Last week we received positively stunning news that the West Memphis Three, subjects of the Paradise Lost trilogy of documentaries by Joe Berlinger and Bruce Sinofsky, were being released from prison after more than 18 years. The three men, Damien Echols, Jason Baldwin and Jessie Misskelley Jr., accepted an Alford plea, which means their conviction of murdering three young boys in 1993 remains on their record and they are now serving ten years each of unsupervised probation, but they are relatively free in the world and are allowed to maintain their innocence of the crime, even if the Governor of Arkansas still won’t grant them official pardons.
When I first saw the report of this glorious turn of events -- which the filmmakers apparently did not expect, as they are now racing to insert the new ending into the final installment before Paradise Lost 3: Purgatory premieres at the Toronto International Film Festival next month (actually, it now looks like the new ending won't be attached until the New York Film Festival's U.S. premiere) -- I immediately thought of Berlinger’s last major documentary feature, Crude, and how this sudden fortune almost seems to make up for the controversial legal situation of that film, about a decades-long case involving disastrous pollution in the Amazon.
For those unfamiliar or who have forgotten, Berlinger was ordered last summer to hand over select raw footage shot for the doc to Chevron, the ‘villains’ in the nonfiction narrative, which could then be used in their favor against the 30,000 Ecuadorian plaintiffs and their lawyers, aka the film’s ‘good guys.’ This decision was better than an original, broader ruling in response to the oil company’s petition for 600 hours of tape, yet it is still a terrible blow to both the journalistic integrity of the documentary mode and anyone looking to sue a corporation and hoping to garner attention for the cause via the support of a feature film.
Half a year later, the benefit of the footage to Chevron arose when the company sued many persons involved on the plaintiff side, accusing them of a conspiracy to extort an inflated settlement and of manipulating the local legal system. That same month, an Ecuadorian judge ruled in favor of the plaintiffs in the initial suit, ordering Chevron to pay out more than $9 billion in damages, one of the largest environmental verdicts in history. Of course the company is appealing, yet so are the plaintiffs, who originally sought $27 billion and now want more than four times that amount.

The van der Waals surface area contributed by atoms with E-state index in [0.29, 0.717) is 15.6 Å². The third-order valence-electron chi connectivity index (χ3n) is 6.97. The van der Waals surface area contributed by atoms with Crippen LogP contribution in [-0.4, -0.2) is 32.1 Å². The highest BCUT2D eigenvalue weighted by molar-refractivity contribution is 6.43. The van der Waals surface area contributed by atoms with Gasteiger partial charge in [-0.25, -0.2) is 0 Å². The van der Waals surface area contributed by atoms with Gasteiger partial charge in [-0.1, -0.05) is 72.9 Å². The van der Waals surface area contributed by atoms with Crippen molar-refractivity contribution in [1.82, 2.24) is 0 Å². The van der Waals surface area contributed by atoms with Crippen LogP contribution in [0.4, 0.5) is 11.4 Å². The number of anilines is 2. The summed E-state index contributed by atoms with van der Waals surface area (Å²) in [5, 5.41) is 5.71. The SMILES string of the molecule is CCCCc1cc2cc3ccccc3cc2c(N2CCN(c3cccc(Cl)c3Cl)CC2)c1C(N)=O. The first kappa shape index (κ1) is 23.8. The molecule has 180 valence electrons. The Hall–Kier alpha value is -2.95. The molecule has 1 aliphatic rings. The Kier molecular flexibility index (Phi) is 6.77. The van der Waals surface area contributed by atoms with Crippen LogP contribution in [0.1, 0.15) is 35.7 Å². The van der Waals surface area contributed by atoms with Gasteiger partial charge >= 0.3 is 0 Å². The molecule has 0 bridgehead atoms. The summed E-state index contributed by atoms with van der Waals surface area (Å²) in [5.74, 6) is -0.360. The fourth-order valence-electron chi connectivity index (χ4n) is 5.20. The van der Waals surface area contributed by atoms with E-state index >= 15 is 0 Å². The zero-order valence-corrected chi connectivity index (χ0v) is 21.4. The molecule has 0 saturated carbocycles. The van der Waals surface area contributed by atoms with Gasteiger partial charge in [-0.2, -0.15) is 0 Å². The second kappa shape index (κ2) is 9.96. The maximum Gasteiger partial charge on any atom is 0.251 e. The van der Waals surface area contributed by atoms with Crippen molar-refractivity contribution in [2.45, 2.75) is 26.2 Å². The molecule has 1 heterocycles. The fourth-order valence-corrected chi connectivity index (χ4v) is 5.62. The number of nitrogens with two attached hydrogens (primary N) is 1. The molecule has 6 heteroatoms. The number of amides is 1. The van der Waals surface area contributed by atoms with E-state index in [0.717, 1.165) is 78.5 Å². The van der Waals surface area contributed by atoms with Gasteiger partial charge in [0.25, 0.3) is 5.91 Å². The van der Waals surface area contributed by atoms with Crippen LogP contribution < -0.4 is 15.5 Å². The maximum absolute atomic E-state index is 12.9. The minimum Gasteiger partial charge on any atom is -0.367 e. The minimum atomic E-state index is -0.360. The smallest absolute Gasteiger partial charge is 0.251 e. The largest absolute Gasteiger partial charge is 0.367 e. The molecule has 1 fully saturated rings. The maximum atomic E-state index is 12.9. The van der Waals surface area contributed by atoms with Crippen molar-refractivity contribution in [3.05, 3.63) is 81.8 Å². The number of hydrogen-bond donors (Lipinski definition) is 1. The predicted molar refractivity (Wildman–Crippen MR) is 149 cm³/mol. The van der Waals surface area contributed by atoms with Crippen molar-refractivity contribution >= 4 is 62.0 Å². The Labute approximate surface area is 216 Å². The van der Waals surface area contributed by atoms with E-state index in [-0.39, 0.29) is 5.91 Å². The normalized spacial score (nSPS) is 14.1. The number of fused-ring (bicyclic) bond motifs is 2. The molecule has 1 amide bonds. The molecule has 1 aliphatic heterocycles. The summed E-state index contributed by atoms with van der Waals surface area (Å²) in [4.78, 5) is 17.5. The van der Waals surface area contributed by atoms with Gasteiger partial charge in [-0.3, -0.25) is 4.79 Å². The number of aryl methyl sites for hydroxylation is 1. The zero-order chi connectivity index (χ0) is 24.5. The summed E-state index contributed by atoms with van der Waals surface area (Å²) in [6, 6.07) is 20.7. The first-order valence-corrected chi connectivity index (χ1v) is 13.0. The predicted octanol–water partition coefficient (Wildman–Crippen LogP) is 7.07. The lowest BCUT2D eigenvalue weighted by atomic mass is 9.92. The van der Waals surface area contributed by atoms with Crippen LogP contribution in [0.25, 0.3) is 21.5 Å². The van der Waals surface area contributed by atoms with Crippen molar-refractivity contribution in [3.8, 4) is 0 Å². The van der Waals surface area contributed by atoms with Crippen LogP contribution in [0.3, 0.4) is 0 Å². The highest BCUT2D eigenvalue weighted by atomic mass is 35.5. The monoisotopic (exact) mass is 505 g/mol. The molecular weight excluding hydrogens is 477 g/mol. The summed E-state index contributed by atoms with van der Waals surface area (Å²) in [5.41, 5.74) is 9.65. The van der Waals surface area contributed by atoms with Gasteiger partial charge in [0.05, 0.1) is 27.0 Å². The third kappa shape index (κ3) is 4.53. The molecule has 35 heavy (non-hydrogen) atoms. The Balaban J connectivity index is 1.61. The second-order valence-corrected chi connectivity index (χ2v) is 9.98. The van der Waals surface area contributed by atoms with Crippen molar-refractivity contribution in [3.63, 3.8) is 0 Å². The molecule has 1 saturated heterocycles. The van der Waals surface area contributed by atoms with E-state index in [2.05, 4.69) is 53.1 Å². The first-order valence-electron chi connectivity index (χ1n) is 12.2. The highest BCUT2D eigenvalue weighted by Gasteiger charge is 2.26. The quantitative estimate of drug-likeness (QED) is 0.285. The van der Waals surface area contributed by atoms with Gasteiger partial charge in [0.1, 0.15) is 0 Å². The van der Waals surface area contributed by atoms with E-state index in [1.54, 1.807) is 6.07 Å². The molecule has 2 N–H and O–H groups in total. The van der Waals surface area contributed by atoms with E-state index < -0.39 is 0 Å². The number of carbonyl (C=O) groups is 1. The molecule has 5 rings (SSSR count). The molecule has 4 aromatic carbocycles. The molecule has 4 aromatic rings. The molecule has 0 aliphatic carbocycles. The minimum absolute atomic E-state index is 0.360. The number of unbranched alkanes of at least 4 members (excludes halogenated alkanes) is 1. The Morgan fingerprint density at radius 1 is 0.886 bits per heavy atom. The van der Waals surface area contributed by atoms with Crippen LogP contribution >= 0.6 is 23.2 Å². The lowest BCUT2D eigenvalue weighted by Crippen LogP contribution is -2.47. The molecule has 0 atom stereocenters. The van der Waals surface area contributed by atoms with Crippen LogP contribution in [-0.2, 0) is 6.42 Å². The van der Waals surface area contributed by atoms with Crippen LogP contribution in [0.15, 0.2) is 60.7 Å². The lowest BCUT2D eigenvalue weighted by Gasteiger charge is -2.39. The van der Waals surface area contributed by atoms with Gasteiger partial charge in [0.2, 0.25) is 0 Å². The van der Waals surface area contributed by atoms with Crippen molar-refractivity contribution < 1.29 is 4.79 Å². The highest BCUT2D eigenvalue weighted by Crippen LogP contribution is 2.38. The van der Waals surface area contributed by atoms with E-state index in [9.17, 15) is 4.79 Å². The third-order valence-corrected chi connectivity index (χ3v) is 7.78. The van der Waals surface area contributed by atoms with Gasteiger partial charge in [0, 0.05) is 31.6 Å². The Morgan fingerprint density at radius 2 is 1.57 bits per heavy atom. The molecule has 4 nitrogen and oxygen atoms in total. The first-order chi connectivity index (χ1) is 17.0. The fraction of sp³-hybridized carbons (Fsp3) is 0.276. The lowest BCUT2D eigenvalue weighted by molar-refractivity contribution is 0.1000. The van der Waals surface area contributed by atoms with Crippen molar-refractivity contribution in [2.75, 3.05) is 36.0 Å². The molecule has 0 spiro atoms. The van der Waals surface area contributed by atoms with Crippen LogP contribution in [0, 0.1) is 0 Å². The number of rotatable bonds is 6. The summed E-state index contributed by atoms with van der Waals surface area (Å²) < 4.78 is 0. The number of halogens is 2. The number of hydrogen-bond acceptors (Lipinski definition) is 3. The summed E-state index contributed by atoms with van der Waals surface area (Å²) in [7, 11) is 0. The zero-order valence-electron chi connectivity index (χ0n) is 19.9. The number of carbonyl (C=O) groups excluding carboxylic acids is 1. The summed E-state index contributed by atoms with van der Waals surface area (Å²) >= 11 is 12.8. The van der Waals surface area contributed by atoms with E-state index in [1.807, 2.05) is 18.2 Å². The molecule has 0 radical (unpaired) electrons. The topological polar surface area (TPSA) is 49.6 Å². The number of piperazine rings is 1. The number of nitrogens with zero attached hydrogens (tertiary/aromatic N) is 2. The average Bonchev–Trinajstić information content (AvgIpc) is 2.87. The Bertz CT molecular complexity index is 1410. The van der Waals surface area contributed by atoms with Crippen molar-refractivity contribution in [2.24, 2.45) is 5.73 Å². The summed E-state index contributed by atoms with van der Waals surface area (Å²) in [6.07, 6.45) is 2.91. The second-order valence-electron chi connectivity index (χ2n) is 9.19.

The back and forth shall continue -- I believe Chevron’s lawsuit benefitting from Berlinger’s footage begins trial in November -- and I wouldn’t mind if the filmmaker produced a Crude sequel down the road to keep us caught up, as he and Sinofsky have done with the West Memphis Three story. As long as nonfiction cinema has contracted sequelitis, this wouldn’t be a bad addition to the trend.
Or, I’d be interested in seeing Berlinger do a personal documentary about the separate results that have come from these works. Interestingly, while the Paradise Lost films now seem the more constructive, and the director admits the Three’s release is more than any filmmaker could ask for, he and others see it as only partial justice, arguing that they deserve full exoneration. Meanwhile, in the Crude footage situation, Berlinger stated that he was “extremely pleased” with the outcome in spite of it being a “limited victory.”
The discussion regarding the tricky issue of positive and negative circumstances of documentary film being employed in, let alone ordered into, a courtroom was tackled throughout Berlinger’s lengthy and costly dealings with the Chevron subpoena. Documentary magazine ultimately did a story last fall on films as evidence and how this signals the death of objectivity, addressing the legal circumstances of Gimme Shelter, Aging Out (and its reflexive follow-up No Tomorrow), Roman Polanski: Wanted and Desired, Bananas! and Crude. The author, Belinda Baldwin, quotes Shelter co-director Albert Maysles: “You make a film of social significance, and the repercussions go on and on.”
I’m uncertain of when film was first used as evidence, but it was likely before what’s arguably the most significant: the Nuremberg Trials, which featured docs made by the Americans (including much material compiled by future Oscar-winning screenwriter Budd Schulberg), the Soviets (such as Elizaveta Svilova’s Stalin Prize-winning Fascist Atrocities) and even those self-incriminating works by the Nazis themselves. That was a case when the prosecution was the good guys, a rarity for documentary perspectives. Another is the HBO film Hacking Democracy, footage from which helped convict employees of the Ohio Board of Elections back in 2007.